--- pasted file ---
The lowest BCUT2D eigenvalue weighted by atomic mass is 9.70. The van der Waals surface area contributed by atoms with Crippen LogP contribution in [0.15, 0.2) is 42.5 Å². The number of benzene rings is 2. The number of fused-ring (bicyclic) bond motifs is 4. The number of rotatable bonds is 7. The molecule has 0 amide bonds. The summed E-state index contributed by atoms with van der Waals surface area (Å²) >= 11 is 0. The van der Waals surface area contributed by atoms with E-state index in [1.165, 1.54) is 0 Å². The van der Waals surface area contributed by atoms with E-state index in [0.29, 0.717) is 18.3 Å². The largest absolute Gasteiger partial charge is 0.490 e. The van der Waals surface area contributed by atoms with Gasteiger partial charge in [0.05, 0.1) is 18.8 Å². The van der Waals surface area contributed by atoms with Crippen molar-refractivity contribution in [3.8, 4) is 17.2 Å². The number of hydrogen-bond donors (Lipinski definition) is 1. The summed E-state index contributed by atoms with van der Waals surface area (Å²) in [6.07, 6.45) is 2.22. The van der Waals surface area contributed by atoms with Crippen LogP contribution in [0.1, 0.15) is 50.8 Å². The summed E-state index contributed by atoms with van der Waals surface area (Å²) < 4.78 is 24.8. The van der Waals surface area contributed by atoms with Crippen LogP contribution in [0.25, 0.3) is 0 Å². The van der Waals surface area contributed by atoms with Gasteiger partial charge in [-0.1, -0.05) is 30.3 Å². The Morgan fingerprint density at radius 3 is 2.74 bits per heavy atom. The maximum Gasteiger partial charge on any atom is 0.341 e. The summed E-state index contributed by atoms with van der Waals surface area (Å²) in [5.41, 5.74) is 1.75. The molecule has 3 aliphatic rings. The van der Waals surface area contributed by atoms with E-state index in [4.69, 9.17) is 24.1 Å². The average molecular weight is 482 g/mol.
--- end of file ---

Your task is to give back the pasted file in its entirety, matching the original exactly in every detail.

The lowest BCUT2D eigenvalue weighted by atomic mass is 9.70. The van der Waals surface area contributed by atoms with Crippen LogP contribution in [0.15, 0.2) is 42.5 Å². The number of benzene rings is 2. The number of fused-ring (bicyclic) bond motifs is 4. The number of rotatable bonds is 7. The molecule has 0 amide bonds. The summed E-state index contributed by atoms with van der Waals surface area (Å²) >= 11 is 0. The van der Waals surface area contributed by atoms with E-state index in [1.165, 1.54) is 0 Å². The van der Waals surface area contributed by atoms with E-state index in [0.29, 0.717) is 18.3 Å². The largest absolute Gasteiger partial charge is 0.490 e. The van der Waals surface area contributed by atoms with Gasteiger partial charge in [0.05, 0.1) is 18.8 Å². The van der Waals surface area contributed by atoms with Crippen molar-refractivity contribution in [3.8, 4) is 17.2 Å². The number of hydrogen-bond donors (Lipinski definition) is 1. The summed E-state index contributed by atoms with van der Waals surface area (Å²) in [6.07, 6.45) is 2.22. The van der Waals surface area contributed by atoms with Crippen LogP contribution in [0.1, 0.15) is 50.8 Å². The summed E-state index contributed by atoms with van der Waals surface area (Å²) < 4.78 is 24.8. The van der Waals surface area contributed by atoms with Crippen LogP contribution in [0.25, 0.3) is 0 Å². The van der Waals surface area contributed by atoms with Gasteiger partial charge in [-0.1, -0.05) is 30.3 Å². The Morgan fingerprint density at radius 3 is 2.74 bits per heavy atom. The maximum Gasteiger partial charge on any atom is 0.341 e. The summed E-state index contributed by atoms with van der Waals surface area (Å²) in [5.41, 5.74) is 1.75. The molecule has 3 aliphatic rings. The van der Waals surface area contributed by atoms with E-state index in [4.69, 9.17) is 24.1 Å². The average molecular weight is 482 g/mol.